Euro 5 diesels could be operating with ‘pollution controls partly turned off’
Pollution from many popular diesel vehicles gets much worse in cold weather, according to a report.
Information compiled by test data firm Emissions Analytics suggests that Euro 5 vehicles are the most affected.
Tests were done on 213 models across 31 manufacturers and the findings indicate that vehicles could be operating for much of the time with their pollution controls partly turned off. There is a suggestion on the BBC website that VMs are taking advantage of the rule to switch things off, even in mild weather, because it improves the consumption of the car.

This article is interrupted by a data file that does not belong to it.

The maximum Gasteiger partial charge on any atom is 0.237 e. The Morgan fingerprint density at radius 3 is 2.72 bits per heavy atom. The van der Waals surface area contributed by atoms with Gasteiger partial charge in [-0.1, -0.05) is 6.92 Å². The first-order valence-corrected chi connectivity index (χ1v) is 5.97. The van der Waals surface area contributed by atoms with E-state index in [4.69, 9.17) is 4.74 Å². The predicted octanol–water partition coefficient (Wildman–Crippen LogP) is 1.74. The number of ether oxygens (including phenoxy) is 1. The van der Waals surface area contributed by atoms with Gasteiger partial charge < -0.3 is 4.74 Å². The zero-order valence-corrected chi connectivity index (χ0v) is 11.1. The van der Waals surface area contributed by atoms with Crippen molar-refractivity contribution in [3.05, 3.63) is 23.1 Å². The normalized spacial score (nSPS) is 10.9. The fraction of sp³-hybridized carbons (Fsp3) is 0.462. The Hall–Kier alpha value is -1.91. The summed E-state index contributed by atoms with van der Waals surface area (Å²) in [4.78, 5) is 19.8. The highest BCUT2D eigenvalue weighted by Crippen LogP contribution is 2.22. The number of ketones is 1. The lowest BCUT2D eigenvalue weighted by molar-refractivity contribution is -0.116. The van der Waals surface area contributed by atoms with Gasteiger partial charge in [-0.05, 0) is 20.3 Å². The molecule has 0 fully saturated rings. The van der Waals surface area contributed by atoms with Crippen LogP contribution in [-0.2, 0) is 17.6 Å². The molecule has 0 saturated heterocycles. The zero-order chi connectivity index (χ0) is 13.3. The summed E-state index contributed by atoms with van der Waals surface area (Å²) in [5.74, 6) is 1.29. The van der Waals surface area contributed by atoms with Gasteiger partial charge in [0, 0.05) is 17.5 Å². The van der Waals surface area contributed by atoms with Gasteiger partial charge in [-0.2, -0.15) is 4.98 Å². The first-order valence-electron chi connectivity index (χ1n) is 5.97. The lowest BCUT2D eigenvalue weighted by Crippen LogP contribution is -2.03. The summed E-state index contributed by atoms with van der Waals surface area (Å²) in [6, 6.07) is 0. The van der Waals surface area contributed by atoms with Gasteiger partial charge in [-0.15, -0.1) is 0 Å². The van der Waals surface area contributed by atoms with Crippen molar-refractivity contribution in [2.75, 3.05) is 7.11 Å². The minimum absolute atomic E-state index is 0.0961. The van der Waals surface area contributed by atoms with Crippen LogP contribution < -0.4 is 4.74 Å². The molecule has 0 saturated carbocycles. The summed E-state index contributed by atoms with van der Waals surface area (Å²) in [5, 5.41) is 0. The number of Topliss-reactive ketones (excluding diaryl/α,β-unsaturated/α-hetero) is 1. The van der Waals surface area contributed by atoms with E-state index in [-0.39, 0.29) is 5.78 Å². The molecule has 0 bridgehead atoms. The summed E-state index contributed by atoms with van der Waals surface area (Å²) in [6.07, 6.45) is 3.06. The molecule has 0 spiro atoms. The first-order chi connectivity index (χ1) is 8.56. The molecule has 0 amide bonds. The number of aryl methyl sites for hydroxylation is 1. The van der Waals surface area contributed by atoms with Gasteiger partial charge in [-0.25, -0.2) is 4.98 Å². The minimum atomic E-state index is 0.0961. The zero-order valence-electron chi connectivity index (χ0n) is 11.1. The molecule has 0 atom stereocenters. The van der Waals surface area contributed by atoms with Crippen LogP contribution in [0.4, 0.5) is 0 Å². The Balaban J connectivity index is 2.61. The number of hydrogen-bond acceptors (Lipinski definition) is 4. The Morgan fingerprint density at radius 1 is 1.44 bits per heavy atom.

“I would say from the Euro 5 generation of cars, it’s very widespread, from our data. Below that 18 degrees [Celsius], many have higher emissions… the suspicion is, to give the car better fuel economy”; Emissions Analytics CEO Nick Molden told the BBC.
“If we were talking about higher emissions below zero, that would be more understandable and there are reasons why the engine needs to be protected. But what we’ve got is this odd situation where the [temperature] threshold has been set far too high, and that is a surprise”.
The firm also recently tested a number of current Euro 6 engines and found in real-world applications all of the four-cylinder engines on test produced more NOx than the largest V12 petrol motors fitted to super-luxury cars.